I could go on at length about the numbers of people who benefit from the work of The Wildlife Trusts each year: nature therapy projects to improve mental health; urban regeneration programmes to bring more nature into disadvantaged housing estates; arts projects; natural gyms; after-school clubs; Forest Schools and marine wildlife surveys.  In short, we stand for all wildlife, everywhere.  And we work with local communities to help them to achieve natural environments rich in wildlife where they live and work – wherever that may be. 

And why is this of such value to the world? It comes down to this:  Yes: we share common cause with many others; we recognise the scale of the challenge needed to reverse the declines in wildlife.  We have for many years put out the message of hope that nature can recover on a grand scale if we do things right – we must achieve Living Landscapes and Living Seas for our treasured wildlife to have a lasting and rich future.  We recognise the fundamental reliance of human life on a healthy natural environment.

But for all this, there really is no point creating Living Landscapes or achieving Living Seas unless wider society values them.  Not only for their intrinsic value but also because they provide us with good health, personal fulfilment, employment and all the other things that nature does for us.  Only then will it become the accepted norm that we don’t diminish nature for short-term gain and that we regularly invest money, effort and emotional commitment into sustaining our environment.

This sort of change can only be achieved from the bottom up:  by real people working together within real communities, in real places, to take practical action, to demonstrate what can be done.  With 47 boards of trustees – each drawn from within their local communities – Wildlife Trusts have the presence in local places and communities to help local visions and values for nature to be shaped and to support local people in bringing them to life.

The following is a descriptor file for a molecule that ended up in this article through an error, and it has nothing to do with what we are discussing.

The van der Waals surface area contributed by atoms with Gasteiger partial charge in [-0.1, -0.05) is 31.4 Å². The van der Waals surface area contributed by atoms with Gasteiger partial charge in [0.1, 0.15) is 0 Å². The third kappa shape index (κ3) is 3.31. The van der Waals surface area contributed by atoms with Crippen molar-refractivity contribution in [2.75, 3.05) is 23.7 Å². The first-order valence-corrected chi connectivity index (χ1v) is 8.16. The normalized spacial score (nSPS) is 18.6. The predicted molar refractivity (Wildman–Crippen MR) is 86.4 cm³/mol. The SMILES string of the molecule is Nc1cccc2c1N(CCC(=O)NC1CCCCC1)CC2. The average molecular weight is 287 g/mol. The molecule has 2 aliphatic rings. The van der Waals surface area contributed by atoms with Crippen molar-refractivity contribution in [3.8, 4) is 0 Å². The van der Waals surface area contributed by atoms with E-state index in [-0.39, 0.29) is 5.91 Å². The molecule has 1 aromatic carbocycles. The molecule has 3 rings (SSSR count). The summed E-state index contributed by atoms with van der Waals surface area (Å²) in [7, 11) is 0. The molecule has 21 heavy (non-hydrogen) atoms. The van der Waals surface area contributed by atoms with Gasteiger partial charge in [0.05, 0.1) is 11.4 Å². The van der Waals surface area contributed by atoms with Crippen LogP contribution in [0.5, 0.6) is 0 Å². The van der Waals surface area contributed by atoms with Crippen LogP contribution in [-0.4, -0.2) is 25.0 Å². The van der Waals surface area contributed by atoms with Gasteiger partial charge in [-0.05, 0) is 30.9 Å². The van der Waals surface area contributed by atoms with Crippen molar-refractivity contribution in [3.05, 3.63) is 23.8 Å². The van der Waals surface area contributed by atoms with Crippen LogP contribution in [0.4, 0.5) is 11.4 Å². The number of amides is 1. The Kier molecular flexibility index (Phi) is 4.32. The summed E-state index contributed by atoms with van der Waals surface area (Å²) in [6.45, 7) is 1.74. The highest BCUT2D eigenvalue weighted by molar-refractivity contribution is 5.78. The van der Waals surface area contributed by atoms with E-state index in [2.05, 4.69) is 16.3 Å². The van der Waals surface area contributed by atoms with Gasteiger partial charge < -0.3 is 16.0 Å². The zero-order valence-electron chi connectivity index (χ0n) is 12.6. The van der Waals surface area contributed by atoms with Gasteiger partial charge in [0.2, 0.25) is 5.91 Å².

The Wildlife Trusts may not be the loudest organisation in the pack.  We don’t try to be.  We are not afraid to state our views.  But we always look for purpose.  In the same way that we work with people on the ground to achieve change, this is how we work in Westminster and Whitehall.  We led the campaign for the Marine & Coastal Access Act 2009 and to save Lyme Bay; we inspired the Lawton Review and the recent Natural Environment White Paper.  In the devolved nations we have been similarly influential.  We may not always be recognised for everything that we continue to achieve quietly up and down the land, day in and day out but we are ideally placed to provide a real foundation to nature’s recovery, to enable people to understand why nature matters to them and inspire and support them to take action for it.

 

See wildlifetrusts.org for much more.

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7 Replies to “Minox Challenge – the Wildlife Trusts by Stephanie Hilborne”

  1. I have personal experience of the Wildlife Trusts central organisation as well as the work of two county wildlife trusts near me Surrey and Hampshire. All are excellent in what they do to support wildlife